Yet: Has the Left disputed in any organized and sustained way Roberts’ fallacious and absurd premise, that racism and sexism are over? Not that I recall; it’s been crickets. Not that every member of the reactionary Right is cued by the Chief Justice, but it is the case the Right believes these sins are past. Which is — morally speaking — wrong, wrong, wrong, also dishonest.

Likewise the whole “anti-woke” business:

“Weaponize” has become the reactionary Right’s fave verb (example: liberals allegedly weaponized the Department of Justice against conservatives). But, the reactionary Right has itself pulled off a masterful weaponization: They have taken what once-upon-a-time were good things — affirmative action, equal opportunity, being (in Black culture) “awake” to injustice and inhumanity — and turned them into bad things, then slapped the meaningless “woke” tag on their alchemy, so as not to soil their hands with the racism or sexism still curdling underneath.

One rich and recent example: Vice President Kamala Harris just called out the Stop WOKE Act enacted by Florida governor and GOP presidential candidate Ron DeSantis, notably the state Board of Education’s unanimously-approved new standards for teaching Black history. The curriculum component causing particular outrage? Teaching middle-schoolers that “slaves developed skills which, in some instances, could be applied for their personal benefit.” Livid, Harris declared it “insulting” to claim “enslaved people benefited from slavery!” Pointing to slavery’s true reality of rape, torture, and forced family separation, Harris posed the core — moral — question: “How is it that anyone could suggest that in the midst of these atrocities, that there was any benefit to being subjected to this level of dehumanization?” In response, DeSantis touted the virtues of learning the blacksmithing trade(!). To which a sane Republican (one of the few), former Congressman and also presidential candidate Will Hurd, retorted: “[S]lavery wasn’t a jobs program.”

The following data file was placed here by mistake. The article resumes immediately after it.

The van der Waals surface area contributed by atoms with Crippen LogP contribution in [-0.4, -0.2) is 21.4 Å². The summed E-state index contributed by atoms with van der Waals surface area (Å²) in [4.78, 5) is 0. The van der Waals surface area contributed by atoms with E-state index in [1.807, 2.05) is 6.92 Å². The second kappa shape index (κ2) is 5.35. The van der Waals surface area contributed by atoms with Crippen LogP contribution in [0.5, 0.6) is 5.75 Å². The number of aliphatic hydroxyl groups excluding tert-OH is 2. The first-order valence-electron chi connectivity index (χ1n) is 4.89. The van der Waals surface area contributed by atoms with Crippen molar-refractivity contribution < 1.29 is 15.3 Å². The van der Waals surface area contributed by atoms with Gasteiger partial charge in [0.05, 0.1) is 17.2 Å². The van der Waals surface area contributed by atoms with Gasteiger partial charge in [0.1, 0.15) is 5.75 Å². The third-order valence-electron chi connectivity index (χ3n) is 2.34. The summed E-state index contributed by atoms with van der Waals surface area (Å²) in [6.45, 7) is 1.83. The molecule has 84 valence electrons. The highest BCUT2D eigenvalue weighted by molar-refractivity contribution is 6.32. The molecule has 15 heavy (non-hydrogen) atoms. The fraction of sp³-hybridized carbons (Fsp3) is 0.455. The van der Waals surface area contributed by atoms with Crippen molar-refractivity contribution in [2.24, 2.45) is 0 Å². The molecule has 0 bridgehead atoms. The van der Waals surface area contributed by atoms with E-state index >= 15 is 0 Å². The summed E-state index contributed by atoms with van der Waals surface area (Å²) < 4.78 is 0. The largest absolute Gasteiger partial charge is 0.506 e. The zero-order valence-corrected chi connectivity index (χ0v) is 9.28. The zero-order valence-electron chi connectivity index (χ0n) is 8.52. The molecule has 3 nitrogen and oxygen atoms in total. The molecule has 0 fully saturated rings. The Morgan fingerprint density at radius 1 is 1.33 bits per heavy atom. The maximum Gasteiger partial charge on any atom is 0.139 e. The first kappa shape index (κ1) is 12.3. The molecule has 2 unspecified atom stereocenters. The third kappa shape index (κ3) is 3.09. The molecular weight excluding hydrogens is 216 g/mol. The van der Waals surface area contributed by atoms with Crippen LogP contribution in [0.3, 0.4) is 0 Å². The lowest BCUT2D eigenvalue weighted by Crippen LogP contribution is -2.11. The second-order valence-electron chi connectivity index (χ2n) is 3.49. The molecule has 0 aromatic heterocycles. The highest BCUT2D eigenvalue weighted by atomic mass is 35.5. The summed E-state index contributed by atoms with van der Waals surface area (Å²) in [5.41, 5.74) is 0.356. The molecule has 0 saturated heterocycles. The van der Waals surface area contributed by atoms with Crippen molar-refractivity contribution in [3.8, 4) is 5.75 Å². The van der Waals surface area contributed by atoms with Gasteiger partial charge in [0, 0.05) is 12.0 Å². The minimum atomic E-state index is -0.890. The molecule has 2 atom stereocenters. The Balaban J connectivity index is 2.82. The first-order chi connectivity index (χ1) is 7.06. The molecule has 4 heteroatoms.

I find this exchange promising — very. Going beyond the same-old, same-old political vocabulary, this exchange gets at values: to re-establish that slavery was bad (sadly, it needs to be established again, but here we are) and to re-establish what we Americans value most, after all our history and struggle: equal opportunity. The media speak of the Right waging a culture war, but “woke” is a phony banner. As Kamala Harris endeavored to do, engaging the reactionary Right on culture in an authentic way — no to slavery, yes to equal opportunity — can be reparative, restorative. (To the Right’s objection that the study of slavery makes white children uncomfortable: Who’s the “snowflake” now?)